Whether it's a booming grandfather clock or a tiny pocket watch, it seems like owning a collectible old clock is a prerequisite for being a grandparent. Kundo is one of those clock manufacturers that's fallen through the cracks. But just like Vermeer had to wait a few hundred years to be recognized, Kundo clocks had to wait for the mid-century resurgence. Learn more about these curious clocks and why they're rising in popularity today.
Kundo and Their Famous Anniversary Clocks
If you're not a horologist, you've probably never heard of the Kundo brand. Kundo was a German clock manufacturer that launched in 1918 as a partnership between established clock makers Johann Obergfell and George Kieninger. It only took a few years for them to release the clock that would become a brand staple - the anniversary clock.
Anniversary clocks - or 400-day clocks, as they're also called - are a specific type of mechanical clock which uses a torsion pendulum to keep time. Instead of moving back and forth, the pendulum moves clockwise and counterclockwise. Despite being manufactured between the 1920s and 1960s, Kundo's anniversary clocks have a design that feels like it'd be right at home in Galileo's astronomy tower.
By the 1950s, Kundo had started making electronic clocks, but they haven't held up with the same collector interest that their classic anniversary clocks have.
Common Kundo Clock Characteristics
Although Kundo did manufacture a number of clock types, the anniversary clock is their most notable. You can set these clocks apart from any old mantle clock using a variety of characteristics:
- Kundo clocks are usually packaged in a glass cloche. These cloches give the clocks a distinct look.
- You can find Kundo printed on the bottom. As with many manufacturers, Kundo labeled their clocks using their name and location (Germany) on the bottom of their machines.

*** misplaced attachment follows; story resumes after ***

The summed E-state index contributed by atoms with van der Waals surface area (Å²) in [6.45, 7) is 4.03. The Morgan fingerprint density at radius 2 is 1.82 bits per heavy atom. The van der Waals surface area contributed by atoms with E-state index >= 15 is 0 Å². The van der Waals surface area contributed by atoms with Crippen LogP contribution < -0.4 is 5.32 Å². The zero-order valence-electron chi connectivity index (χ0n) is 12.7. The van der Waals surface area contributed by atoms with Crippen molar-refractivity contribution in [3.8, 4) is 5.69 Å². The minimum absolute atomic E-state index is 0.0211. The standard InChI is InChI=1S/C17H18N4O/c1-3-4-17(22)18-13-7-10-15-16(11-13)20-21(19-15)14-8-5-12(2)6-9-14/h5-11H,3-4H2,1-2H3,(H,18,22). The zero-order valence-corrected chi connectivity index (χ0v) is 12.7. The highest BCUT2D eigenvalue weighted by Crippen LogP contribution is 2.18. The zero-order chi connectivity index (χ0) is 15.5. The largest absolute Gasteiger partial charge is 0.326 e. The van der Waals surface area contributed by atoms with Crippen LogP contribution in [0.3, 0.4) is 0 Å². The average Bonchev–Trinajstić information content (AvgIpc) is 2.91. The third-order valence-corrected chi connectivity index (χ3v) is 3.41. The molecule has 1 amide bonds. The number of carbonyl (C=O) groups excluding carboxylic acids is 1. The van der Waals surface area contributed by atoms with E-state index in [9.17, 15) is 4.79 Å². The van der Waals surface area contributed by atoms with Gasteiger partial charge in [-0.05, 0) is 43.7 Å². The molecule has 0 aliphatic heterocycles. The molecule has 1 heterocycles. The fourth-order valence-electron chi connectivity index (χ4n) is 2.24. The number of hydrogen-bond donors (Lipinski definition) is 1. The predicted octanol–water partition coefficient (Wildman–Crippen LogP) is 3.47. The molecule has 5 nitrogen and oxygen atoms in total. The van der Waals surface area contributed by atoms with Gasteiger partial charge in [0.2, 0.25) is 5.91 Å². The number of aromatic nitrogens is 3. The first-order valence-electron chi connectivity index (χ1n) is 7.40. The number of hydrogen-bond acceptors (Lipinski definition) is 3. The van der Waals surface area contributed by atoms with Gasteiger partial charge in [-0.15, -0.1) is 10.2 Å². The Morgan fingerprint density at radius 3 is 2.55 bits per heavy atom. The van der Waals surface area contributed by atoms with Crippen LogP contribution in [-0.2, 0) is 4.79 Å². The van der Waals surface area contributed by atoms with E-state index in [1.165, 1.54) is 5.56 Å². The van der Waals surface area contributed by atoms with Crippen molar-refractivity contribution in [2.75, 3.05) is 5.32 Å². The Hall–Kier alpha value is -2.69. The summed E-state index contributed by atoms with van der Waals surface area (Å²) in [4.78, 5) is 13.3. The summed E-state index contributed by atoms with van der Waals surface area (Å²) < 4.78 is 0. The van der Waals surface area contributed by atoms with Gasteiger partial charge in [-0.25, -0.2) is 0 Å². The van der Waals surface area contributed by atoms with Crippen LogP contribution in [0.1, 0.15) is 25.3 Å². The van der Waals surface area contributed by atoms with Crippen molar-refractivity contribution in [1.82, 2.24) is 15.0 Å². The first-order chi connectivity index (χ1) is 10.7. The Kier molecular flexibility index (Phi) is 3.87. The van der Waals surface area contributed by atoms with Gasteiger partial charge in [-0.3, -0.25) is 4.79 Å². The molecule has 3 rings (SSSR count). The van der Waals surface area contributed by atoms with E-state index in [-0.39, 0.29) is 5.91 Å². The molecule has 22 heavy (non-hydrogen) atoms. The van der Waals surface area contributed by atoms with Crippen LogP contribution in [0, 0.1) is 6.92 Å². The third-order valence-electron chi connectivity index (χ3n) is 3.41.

- Kundo clocks are typically made out of brass. Brass is a good quality but not overly expensive material to use in clockmaking, and Kundo used it liberally.
- These clocks have multi-pronged pendulums with balls on the ends. Because they twist from one direction to another, these pendulums are designed differently than your average flat pendulum.
How Much Are Kundo Clocks Worth?
Unfortunately, Kundo clocks aren't going to pay for your vacation anytime soon. Early 20th century models are the most valuable, and they top off sales prices in the mid-hundreds. The vast majority of Kundo clocks for sale are from the mid-century and end up selling for around $50-$100. For instance, this working anniversary clock recently sold for $59.95 on eBay.
Larger, more decorated anniversary clocks will sell over that threshold. These clocks usually have delicate color additions, ornate head pieces above the clock face, and decorated bases. One delightful example recently sold online for $350.
Comparatively, vintage electronic Kundo clocks in good condition are worth about the same as anniversary clocks. For example, this fabulous 1960s skeleton carriage clock sold on eBay for $125.
Naturally, for all clocks, working clocks are worth more than nonfunctional ones. This is especially true given that anniversary clocks in particular have really fickle mechanics and need to be worked on by a specialist.
Only Time Will Tell
As it stands, Kundo clocks are still largely underappreciated. Although, the current pop culture interest in all things mid-century might help launch Kundo clocks back onto the collectibles market. So, if you've got a legacy Kundo in your hands, it's best to hold on to it for now. Only time will tell if Kundos become the next big household collectible.